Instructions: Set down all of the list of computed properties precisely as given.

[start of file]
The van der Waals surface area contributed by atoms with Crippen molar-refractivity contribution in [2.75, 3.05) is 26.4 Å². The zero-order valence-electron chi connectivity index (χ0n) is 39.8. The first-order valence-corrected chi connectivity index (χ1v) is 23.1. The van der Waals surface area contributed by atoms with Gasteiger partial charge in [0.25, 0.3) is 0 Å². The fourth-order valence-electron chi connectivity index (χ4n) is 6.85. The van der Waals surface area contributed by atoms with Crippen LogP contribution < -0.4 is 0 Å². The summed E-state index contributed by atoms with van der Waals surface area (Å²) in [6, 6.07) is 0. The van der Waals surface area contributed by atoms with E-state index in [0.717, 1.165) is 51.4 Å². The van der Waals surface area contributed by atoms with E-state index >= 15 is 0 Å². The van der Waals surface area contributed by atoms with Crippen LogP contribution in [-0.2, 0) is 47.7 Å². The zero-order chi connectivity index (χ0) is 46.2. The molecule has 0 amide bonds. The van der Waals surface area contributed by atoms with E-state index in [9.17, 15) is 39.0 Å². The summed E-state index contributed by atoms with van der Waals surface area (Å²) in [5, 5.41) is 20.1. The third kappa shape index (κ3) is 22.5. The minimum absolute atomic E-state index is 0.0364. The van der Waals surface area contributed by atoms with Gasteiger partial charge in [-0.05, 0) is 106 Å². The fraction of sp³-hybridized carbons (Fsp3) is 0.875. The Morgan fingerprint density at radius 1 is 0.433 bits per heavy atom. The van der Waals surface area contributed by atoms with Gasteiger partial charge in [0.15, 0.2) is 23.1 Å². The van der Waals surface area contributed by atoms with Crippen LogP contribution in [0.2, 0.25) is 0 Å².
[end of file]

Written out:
The van der Waals surface area contributed by atoms with Crippen molar-refractivity contribution in [2.75, 3.05) is 26.4 Å². The zero-order valence-electron chi connectivity index (χ0n) is 39.8. The first-order valence-corrected chi connectivity index (χ1v) is 23.1. The van der Waals surface area contributed by atoms with Gasteiger partial charge in [0.25, 0.3) is 0 Å². The fourth-order valence-electron chi connectivity index (χ4n) is 6.85. The van der Waals surface area contributed by atoms with Crippen LogP contribution < -0.4 is 0 Å². The summed E-state index contributed by atoms with van der Waals surface area (Å²) in [6, 6.07) is 0. The van der Waals surface area contributed by atoms with E-state index in [0.717, 1.165) is 51.4 Å². The van der Waals surface area contributed by atoms with E-state index >= 15 is 0 Å². The van der Waals surface area contributed by atoms with Crippen LogP contribution in [-0.2, 0) is 47.7 Å². The zero-order chi connectivity index (χ0) is 46.2. The molecule has 0 amide bonds. The van der Waals surface area contributed by atoms with E-state index in [9.17, 15) is 39.0 Å². The summed E-state index contributed by atoms with van der Waals surface area (Å²) in [5, 5.41) is 20.1. The third kappa shape index (κ3) is 22.5. The minimum absolute atomic E-state index is 0.0364. The van der Waals surface area contributed by atoms with Gasteiger partial charge in [-0.05, 0) is 106 Å². The fraction of sp³-hybridized carbons (Fsp3) is 0.875. The Morgan fingerprint density at radius 1 is 0.433 bits per heavy atom. The van der Waals surface area contributed by atoms with Gasteiger partial charge in [0.15, 0.2) is 23.1 Å². The van der Waals surface area contributed by atoms with Crippen LogP contribution in [0.2, 0.25) is 0 Å².